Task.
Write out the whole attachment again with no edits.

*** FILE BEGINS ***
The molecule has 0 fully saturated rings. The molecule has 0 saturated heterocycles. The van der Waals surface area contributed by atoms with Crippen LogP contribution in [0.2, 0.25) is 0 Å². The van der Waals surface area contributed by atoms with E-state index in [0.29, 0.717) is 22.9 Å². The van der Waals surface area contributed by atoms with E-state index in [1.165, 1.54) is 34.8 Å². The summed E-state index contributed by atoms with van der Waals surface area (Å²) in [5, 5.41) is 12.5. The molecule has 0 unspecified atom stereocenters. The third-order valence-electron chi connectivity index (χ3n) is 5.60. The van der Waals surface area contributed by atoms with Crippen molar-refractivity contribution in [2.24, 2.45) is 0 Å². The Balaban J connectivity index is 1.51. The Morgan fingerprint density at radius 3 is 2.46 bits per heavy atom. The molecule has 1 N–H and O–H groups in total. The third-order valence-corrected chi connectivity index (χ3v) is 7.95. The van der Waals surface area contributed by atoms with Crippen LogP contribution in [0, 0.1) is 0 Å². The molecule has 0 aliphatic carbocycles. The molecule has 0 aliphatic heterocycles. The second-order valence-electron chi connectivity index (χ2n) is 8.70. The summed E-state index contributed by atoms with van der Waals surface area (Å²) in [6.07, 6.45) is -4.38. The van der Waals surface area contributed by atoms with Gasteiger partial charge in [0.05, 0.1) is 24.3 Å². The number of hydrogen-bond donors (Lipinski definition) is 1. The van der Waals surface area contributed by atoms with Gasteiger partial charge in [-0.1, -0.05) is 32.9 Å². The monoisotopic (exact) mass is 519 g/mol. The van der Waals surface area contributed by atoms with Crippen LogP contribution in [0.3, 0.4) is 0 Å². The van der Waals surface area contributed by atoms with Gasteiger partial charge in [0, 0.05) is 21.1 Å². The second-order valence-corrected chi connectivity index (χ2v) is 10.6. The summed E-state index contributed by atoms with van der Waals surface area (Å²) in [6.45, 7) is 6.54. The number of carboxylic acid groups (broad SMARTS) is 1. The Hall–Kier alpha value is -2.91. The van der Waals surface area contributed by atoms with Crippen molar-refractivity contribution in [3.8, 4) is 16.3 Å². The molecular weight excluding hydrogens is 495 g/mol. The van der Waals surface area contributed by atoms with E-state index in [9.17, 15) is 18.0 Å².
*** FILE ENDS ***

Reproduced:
The molecule has 0 fully saturated rings. The molecule has 0 saturated heterocycles. The van der Waals surface area contributed by atoms with Crippen LogP contribution in [0.2, 0.25) is 0 Å². The van der Waals surface area contributed by atoms with E-state index in [0.29, 0.717) is 22.9 Å². The van der Waals surface area contributed by atoms with E-state index in [1.165, 1.54) is 34.8 Å². The summed E-state index contributed by atoms with van der Waals surface area (Å²) in [5, 5.41) is 12.5. The molecule has 0 unspecified atom stereocenters. The third-order valence-electron chi connectivity index (χ3n) is 5.60. The van der Waals surface area contributed by atoms with Crippen molar-refractivity contribution in [2.24, 2.45) is 0 Å². The Balaban J connectivity index is 1.51. The Morgan fingerprint density at radius 3 is 2.46 bits per heavy atom. The molecule has 1 N–H and O–H groups in total. The third-order valence-corrected chi connectivity index (χ3v) is 7.95. The van der Waals surface area contributed by atoms with Crippen LogP contribution in [0, 0.1) is 0 Å². The molecule has 0 aliphatic carbocycles. The molecule has 0 aliphatic heterocycles. The second-order valence-electron chi connectivity index (χ2n) is 8.70. The summed E-state index contributed by atoms with van der Waals surface area (Å²) in [6.07, 6.45) is -4.38. The van der Waals surface area contributed by atoms with Gasteiger partial charge in [0.05, 0.1) is 24.3 Å². The number of hydrogen-bond donors (Lipinski definition) is 1. The van der Waals surface area contributed by atoms with Gasteiger partial charge in [-0.1, -0.05) is 32.9 Å². The monoisotopic (exact) mass is 519 g/mol. The van der Waals surface area contributed by atoms with Crippen LogP contribution in [0.3, 0.4) is 0 Å². The van der Waals surface area contributed by atoms with Gasteiger partial charge in [0, 0.05) is 21.1 Å². The second-order valence-corrected chi connectivity index (χ2v) is 10.6. The summed E-state index contributed by atoms with van der Waals surface area (Å²) in [6.45, 7) is 6.54. The number of carboxylic acid groups (broad SMARTS) is 1. The Hall–Kier alpha value is -2.91. The van der Waals surface area contributed by atoms with Crippen molar-refractivity contribution in [3.8, 4) is 16.3 Å². The molecular weight excluding hydrogens is 495 g/mol. The van der Waals surface area contributed by atoms with E-state index in [9.17, 15) is 18.0 Å².